Democratic Presidential Candidate Hillary Clinton campaigned with former Vice President Al Gore (D), who she described as a “climate change leader” and “all-around great guy”:
In his book Earth In The Balance, Gore mused on the importance of rivers to our environment, and wrote that “we must take care to let them flow back out as pure as they came”:
“The lakes and rivers sustain us; they flow through the veins of the earth and into our own. But we must take care to let them flow back out as pure as they came, not poison and waste them without thought for the future.”
Gore, however, didn’t seem to mind profiting off of pollution from a mining operation on his family’s Tennessee farm. Gore earned at least $500,000 in royalties from zinc mining on the Tennessee property:
On his most recent tax return, as he has the past 25 years, Vice President Al Gore lists a $20,000 mining royalty for the extraction of zinc from beneath his farm here in the bucolic hills of the Cumberland River Valley. In total, Mr. Gore has earned $500,000 from zinc royalties.
Waste water from the zinc mine ended up in a tailings pond, from which water flowed into the Caney Fork River:
It also seems that zinc from Mr. Gore’s property ends up in the cool waters of the Caney Fork River, an oft-celebrated site in Gore lore. A major shaft and tailings pond of the Pasminco Zinc Mine sit practically in the backyard of the vice president’s Tennessee homestead. Zinc and other metals from the Gore land move from underground tunnels through elaborate extraction processes. Waste material ends up in the tailings pond, from which water flows into adjacent Caney Fork, languidly rolling on to the great Cumberland.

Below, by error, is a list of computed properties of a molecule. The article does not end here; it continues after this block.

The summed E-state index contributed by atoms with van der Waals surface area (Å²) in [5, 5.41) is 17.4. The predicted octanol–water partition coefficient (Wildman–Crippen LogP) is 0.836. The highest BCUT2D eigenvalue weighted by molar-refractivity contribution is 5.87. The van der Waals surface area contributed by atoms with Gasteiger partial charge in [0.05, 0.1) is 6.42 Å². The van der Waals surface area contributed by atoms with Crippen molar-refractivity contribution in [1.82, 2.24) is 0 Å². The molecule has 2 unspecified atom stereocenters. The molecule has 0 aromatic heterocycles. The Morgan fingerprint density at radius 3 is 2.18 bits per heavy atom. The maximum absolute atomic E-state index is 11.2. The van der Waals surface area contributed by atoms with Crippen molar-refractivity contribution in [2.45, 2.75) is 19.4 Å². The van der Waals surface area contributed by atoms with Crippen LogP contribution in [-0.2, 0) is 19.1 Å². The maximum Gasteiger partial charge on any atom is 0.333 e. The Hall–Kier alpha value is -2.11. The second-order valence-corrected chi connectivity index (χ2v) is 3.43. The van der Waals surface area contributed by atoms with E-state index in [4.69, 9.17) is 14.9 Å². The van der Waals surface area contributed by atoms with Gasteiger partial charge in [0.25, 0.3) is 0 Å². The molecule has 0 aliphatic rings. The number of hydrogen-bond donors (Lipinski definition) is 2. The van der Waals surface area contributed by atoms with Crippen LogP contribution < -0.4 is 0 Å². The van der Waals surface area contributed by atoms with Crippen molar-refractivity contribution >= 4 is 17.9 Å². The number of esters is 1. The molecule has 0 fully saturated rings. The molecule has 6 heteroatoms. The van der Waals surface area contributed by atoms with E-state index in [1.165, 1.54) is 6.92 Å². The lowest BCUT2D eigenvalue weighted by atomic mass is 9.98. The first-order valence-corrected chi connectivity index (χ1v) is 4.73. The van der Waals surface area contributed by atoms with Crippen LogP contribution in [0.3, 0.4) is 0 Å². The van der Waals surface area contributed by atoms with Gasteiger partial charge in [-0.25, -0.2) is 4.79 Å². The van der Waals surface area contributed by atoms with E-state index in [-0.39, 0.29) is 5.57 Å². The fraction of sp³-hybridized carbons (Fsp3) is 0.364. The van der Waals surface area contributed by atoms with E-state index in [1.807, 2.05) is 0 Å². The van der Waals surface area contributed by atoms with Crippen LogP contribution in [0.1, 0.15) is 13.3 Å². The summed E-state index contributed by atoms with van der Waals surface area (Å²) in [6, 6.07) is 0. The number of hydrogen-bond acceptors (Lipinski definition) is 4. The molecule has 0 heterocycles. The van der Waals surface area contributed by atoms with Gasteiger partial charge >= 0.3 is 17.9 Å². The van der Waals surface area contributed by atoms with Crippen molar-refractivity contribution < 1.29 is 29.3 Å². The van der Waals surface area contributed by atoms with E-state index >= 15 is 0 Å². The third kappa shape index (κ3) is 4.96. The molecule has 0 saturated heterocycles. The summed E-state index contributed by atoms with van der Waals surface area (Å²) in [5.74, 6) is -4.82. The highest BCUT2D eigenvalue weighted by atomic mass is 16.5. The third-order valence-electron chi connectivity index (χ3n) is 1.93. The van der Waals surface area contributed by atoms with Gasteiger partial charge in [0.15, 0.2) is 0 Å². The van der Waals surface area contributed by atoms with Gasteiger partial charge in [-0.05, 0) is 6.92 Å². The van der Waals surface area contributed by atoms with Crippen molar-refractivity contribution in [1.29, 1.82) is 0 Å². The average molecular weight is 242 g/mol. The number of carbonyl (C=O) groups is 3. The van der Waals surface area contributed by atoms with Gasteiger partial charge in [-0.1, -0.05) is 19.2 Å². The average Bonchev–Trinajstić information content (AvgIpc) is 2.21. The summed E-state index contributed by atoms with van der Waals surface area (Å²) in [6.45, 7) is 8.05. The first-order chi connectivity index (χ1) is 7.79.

In May 2000, while Gore was in the midst of his own presidential campaign, the zinc mine violated state and federal environmental regulations by causing high levels of zinc in the Caney Fork river:
As recently as May 16, the Tennessee Department of Environment and Conservation issued a “Notice of Violation.” It informed Pasminco that it had infringed the Tennessee Water Quality Control act due to high levels of zinc in the river. Those zinc levels exceeded standards established by the state and the federal Environmental Protection Agency.
The zinc mine had violated environmental regulations before:
This was not the first time Mr. Gore’s mining benefactor had run afoul of environmental regulations. In 1996, the mine twice failed biomonitoring tests designed to protect water quality in the Caney Fork for fish and wildlife.
The mine also caused “problematic ‘large quantities’ of heavy metals” in downstream riverbank soil:
Tests for The Wall Street Journal by two independent Tennessee laboratories, conducted in September 1999 and this month, showed trace amounts of zinc and other metals in the Caney Fork that were in compliance with federal standards. But soil tests revealed what one lab called problematic “large quantities” of heavy metals in the riverbank soil downstream of the Caney Fork effluent.
It seems Hillary Clinton can put her rivalry with the former Vice President aside in an effort to win votes, even if that does mean looking past his hypocritical history of pollution.